String theory softens the violent quantum undulations by "smearing" out the short-distance properties of space. There is a rough and a more precise answer to the question of what this really means and how it resolves the conflict. We discuss each in turn.
The Rough Answer
Although it sounds unsophisticated, one way that we learn about the structure of an object is by hurling other things at it and observing the precise way in which they are deflected. We are able to see things, for example, because our eyes collect and our brains decode information carried by photons as they bounce off of objects being viewed. Particle accelerators are based on the same principle: They hurl bits of matter such as electrons and protons at each other as well as at other targets, and elaborate detectors analyze the resulting spray of debris to determine the architecture of the objects involved.
As a general rule, the size of the probe particle that we use sets a lower limit to the length scale to which we are sensitive. To get a feel for what this important statement means, imagine that Slim and Jim decide to get some culture by enrolling in a drawing class. As the semester progresses, Jim becomes increasingly irritated by Slim's growing proficiency as an artist and challenges him to an unusual contest. He proposes that they each take a peach pit, secure it in a vise, and draw their most accurate "still life" renditions. The unusual feature of Jim's challenge is that neither he nor Slim will be allowed to look at the peach pits. Instead, each is allowed to learn about the size, shape, and features of his peach pit only by shooting things (other than photons!) at the pit and observing how they are deflected, as illustrated in Figure 6.4. Unbeknownst to Slim, Jim fills Slim's "shooter" with marbles (as in Figure 6.4(a)) but fills his own shooter with far smaller five-millimeter plastic pellets (as in Figure 6.4(b)). They both turn on their shooters, and the competition begins.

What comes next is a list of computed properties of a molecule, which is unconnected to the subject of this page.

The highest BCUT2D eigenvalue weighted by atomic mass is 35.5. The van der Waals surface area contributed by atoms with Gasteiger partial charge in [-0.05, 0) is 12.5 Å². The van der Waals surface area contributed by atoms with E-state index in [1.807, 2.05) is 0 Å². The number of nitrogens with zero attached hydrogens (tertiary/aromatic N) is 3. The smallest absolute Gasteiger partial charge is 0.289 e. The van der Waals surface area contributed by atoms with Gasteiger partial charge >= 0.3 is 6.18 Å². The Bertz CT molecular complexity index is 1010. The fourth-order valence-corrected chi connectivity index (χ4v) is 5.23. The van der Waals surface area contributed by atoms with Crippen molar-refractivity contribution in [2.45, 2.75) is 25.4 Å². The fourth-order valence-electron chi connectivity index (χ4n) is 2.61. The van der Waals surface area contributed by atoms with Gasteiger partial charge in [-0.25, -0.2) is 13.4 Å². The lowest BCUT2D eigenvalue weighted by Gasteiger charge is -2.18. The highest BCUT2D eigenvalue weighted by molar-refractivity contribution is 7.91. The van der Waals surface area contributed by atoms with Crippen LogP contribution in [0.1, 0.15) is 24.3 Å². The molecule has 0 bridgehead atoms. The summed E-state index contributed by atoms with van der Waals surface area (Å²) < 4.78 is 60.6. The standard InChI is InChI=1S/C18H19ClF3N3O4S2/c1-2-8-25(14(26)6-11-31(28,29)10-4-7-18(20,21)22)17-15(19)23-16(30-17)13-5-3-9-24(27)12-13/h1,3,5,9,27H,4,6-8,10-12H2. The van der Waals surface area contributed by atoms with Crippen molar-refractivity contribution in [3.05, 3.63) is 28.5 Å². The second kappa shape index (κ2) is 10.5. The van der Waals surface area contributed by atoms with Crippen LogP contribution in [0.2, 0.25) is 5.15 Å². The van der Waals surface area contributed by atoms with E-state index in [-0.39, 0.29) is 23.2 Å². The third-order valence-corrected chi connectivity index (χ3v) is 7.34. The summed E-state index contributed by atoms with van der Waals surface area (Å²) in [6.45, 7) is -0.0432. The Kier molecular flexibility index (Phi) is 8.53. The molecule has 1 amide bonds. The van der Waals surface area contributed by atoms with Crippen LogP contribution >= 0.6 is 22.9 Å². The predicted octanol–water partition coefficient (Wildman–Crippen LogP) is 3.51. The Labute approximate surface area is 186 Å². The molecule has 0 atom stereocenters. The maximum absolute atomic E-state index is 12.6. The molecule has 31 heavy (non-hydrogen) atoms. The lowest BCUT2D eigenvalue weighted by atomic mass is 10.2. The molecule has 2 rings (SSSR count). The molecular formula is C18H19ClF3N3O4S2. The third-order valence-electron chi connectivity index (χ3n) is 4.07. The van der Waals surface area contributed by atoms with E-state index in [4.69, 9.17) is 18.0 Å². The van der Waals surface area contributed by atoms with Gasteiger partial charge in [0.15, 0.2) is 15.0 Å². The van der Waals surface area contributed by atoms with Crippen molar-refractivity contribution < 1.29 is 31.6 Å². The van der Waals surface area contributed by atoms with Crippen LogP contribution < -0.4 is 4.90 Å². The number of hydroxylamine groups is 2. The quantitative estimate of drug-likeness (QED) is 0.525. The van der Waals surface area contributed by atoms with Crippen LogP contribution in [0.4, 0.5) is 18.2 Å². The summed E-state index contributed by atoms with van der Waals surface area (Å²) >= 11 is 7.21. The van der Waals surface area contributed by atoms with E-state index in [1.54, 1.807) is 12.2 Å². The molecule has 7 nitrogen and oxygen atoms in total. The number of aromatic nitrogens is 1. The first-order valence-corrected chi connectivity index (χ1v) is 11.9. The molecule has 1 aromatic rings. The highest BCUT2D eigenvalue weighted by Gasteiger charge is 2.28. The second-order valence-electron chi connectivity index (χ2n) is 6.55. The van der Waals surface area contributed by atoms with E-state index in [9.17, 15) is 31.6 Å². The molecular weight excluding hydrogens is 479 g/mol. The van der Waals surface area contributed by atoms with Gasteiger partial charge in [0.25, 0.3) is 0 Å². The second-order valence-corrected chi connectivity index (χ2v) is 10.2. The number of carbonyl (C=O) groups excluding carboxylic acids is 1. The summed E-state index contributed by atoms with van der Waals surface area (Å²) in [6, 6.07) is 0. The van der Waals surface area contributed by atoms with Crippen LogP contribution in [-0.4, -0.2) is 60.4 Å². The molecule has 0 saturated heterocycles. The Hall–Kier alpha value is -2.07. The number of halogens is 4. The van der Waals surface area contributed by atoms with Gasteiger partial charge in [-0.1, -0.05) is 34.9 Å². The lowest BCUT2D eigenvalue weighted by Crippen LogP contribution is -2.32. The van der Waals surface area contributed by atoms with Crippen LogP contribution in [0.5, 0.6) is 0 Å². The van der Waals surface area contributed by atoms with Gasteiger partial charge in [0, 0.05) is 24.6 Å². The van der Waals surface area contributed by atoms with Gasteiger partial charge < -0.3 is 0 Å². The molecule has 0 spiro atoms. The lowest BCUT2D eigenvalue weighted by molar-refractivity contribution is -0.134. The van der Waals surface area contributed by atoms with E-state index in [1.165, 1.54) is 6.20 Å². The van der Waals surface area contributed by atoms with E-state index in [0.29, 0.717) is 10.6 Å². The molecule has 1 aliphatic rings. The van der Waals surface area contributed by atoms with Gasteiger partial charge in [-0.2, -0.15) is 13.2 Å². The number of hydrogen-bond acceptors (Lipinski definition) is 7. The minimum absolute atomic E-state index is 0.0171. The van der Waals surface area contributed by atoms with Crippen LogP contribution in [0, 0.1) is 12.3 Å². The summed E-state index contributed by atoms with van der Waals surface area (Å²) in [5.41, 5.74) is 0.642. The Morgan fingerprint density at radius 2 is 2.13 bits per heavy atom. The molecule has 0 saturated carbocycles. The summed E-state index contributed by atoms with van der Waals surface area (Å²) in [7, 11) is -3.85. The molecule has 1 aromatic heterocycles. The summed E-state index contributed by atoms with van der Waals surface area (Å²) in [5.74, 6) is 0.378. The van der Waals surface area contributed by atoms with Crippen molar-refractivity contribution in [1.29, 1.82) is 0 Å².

After a while, the best drawing Slim can come up with is that in Figure 6.4(a). By observing the trajectories of the deflected marbles he was able to learn that the pit is a small, hard-surfaced mass. But that's all he could learn. Marbles are just too large to be sensitive to the finer corrugated structure of the peach pit. When Slim takes a look at Jim's drawing (Figure 6.4(b)), he is surprised to see that he has been outdone. A momentary glance at Jim's shooter, though, reveals the trick: The smaller probe particles used by Jim are fine enough to have their angle of deflection affected by some of the largest features adorning the pit's surface. And so, by shooting many five-millimeter pellets at the pit and observing their deflected trajectories, Jim was able to draw a more detailed image. Slim, not to be outdone, goes back to his shooter, fills it with even smaller probe particles—half-millimeter pellets—that are tiny enough to enter and hence be deflected by the finest corrugations on the pit's surface. By observing how these impinging probe particles are deflected, he is able to draw the winning rendition shown in Figure 6.4(c).